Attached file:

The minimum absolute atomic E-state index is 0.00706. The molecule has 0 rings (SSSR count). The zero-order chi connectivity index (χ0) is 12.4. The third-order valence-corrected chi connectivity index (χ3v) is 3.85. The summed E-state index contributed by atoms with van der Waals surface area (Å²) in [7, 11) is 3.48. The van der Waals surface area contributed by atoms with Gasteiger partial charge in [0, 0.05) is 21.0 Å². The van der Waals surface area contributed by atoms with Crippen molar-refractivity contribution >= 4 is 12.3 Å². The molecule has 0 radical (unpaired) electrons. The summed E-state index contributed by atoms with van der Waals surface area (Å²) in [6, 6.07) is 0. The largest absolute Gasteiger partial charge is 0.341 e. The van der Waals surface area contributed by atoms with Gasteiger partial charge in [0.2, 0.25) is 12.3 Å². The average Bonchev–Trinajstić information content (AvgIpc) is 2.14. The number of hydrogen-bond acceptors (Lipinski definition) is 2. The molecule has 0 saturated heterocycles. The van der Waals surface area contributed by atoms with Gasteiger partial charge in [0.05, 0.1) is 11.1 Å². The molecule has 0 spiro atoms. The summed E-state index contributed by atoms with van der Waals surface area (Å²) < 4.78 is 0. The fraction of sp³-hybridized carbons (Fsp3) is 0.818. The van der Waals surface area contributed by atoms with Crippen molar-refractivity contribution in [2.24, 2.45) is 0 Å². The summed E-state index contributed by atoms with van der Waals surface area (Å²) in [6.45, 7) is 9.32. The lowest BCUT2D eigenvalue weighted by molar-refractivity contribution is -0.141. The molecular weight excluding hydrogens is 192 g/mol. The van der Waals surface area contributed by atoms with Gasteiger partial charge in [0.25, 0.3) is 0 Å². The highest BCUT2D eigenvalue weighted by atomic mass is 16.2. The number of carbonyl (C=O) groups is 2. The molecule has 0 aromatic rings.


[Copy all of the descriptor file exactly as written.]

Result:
The minimum absolute atomic E-state index is 0.00706. The molecule has 0 rings (SSSR count). The zero-order chi connectivity index (χ0) is 12.4. The third-order valence-corrected chi connectivity index (χ3v) is 3.85. The summed E-state index contributed by atoms with van der Waals surface area (Å²) in [7, 11) is 3.48. The van der Waals surface area contributed by atoms with Gasteiger partial charge in [0, 0.05) is 21.0 Å². The van der Waals surface area contributed by atoms with Crippen molar-refractivity contribution >= 4 is 12.3 Å². The molecule has 0 radical (unpaired) electrons. The summed E-state index contributed by atoms with van der Waals surface area (Å²) in [6, 6.07) is 0. The largest absolute Gasteiger partial charge is 0.341 e. The van der Waals surface area contributed by atoms with Gasteiger partial charge in [0.2, 0.25) is 12.3 Å². The average Bonchev–Trinajstić information content (AvgIpc) is 2.14. The number of hydrogen-bond acceptors (Lipinski definition) is 2. The molecule has 0 saturated heterocycles. The van der Waals surface area contributed by atoms with Gasteiger partial charge in [0.05, 0.1) is 11.1 Å². The molecule has 0 spiro atoms. The summed E-state index contributed by atoms with van der Waals surface area (Å²) < 4.78 is 0. The fraction of sp³-hybridized carbons (Fsp3) is 0.818. The van der Waals surface area contributed by atoms with Crippen molar-refractivity contribution in [2.24, 2.45) is 0 Å². The summed E-state index contributed by atoms with van der Waals surface area (Å²) in [6.45, 7) is 9.32. The lowest BCUT2D eigenvalue weighted by molar-refractivity contribution is -0.141. The molecular weight excluding hydrogens is 192 g/mol. The van der Waals surface area contributed by atoms with Gasteiger partial charge in [0.25, 0.3) is 0 Å². The highest BCUT2D eigenvalue weighted by atomic mass is 16.2. The number of carbonyl (C=O) groups is 2. The molecule has 0 aromatic rings.